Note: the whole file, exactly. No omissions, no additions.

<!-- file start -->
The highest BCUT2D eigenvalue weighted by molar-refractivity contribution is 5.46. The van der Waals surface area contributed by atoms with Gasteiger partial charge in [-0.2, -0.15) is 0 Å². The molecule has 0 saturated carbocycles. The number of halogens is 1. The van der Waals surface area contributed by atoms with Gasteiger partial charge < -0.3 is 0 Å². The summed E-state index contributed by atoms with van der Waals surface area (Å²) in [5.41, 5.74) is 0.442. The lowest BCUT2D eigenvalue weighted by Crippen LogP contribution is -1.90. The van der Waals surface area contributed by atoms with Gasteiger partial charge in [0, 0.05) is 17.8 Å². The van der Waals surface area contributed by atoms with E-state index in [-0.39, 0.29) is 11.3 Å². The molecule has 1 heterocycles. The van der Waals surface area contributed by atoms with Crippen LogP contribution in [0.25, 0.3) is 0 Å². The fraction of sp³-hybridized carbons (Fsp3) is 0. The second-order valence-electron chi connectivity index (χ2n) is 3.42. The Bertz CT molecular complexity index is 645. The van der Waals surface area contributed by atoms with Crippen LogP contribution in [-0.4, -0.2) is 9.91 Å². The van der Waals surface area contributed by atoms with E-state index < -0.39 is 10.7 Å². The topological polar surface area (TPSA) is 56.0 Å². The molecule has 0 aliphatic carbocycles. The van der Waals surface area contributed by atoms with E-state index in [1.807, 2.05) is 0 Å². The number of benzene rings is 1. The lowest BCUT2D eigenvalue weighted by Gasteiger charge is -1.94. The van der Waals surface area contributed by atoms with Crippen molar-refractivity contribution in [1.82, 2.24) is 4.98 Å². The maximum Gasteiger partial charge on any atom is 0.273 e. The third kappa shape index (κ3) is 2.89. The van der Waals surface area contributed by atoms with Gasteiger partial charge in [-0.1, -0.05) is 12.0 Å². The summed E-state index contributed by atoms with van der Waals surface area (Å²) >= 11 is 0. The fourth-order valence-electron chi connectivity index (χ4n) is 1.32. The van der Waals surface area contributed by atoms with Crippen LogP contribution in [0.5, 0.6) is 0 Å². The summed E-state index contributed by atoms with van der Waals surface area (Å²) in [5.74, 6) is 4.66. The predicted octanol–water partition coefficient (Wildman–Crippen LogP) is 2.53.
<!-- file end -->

The highest BCUT2D eigenvalue weighted by molar-refractivity contribution is 5.46. The van der Waals surface area contributed by atoms with Gasteiger partial charge in [-0.2, -0.15) is 0 Å². The molecule has 0 saturated carbocycles. The number of halogens is 1. The van der Waals surface area contributed by atoms with Gasteiger partial charge < -0.3 is 0 Å². The summed E-state index contributed by atoms with van der Waals surface area (Å²) in [5.41, 5.74) is 0.442. The lowest BCUT2D eigenvalue weighted by Crippen LogP contribution is -1.90. The van der Waals surface area contributed by atoms with Gasteiger partial charge in [0, 0.05) is 17.8 Å². The van der Waals surface area contributed by atoms with E-state index in [-0.39, 0.29) is 11.3 Å². The molecule has 1 heterocycles. The van der Waals surface area contributed by atoms with Crippen LogP contribution in [0.25, 0.3) is 0 Å². The fraction of sp³-hybridized carbons (Fsp3) is 0. The second-order valence-electron chi connectivity index (χ2n) is 3.42. The Bertz CT molecular complexity index is 645. The van der Waals surface area contributed by atoms with Crippen LogP contribution in [-0.4, -0.2) is 9.91 Å². The van der Waals surface area contributed by atoms with E-state index < -0.39 is 10.7 Å². The topological polar surface area (TPSA) is 56.0 Å². The molecule has 0 aliphatic carbocycles. The van der Waals surface area contributed by atoms with E-state index in [1.807, 2.05) is 0 Å². The number of benzene rings is 1. The lowest BCUT2D eigenvalue weighted by Gasteiger charge is -1.94. The van der Waals surface area contributed by atoms with Crippen molar-refractivity contribution in [1.82, 2.24) is 4.98 Å². The maximum Gasteiger partial charge on any atom is 0.273 e. The third kappa shape index (κ3) is 2.89. The van der Waals surface area contributed by atoms with Gasteiger partial charge in [-0.1, -0.05) is 12.0 Å². The summed E-state index contributed by atoms with van der Waals surface area (Å²) >= 11 is 0. The fourth-order valence-electron chi connectivity index (χ4n) is 1.32. The van der Waals surface area contributed by atoms with Crippen LogP contribution in [0.5, 0.6) is 0 Å². The summed E-state index contributed by atoms with van der Waals surface area (Å²) in [5.74, 6) is 4.66. The predicted octanol–water partition coefficient (Wildman–Crippen LogP) is 2.53.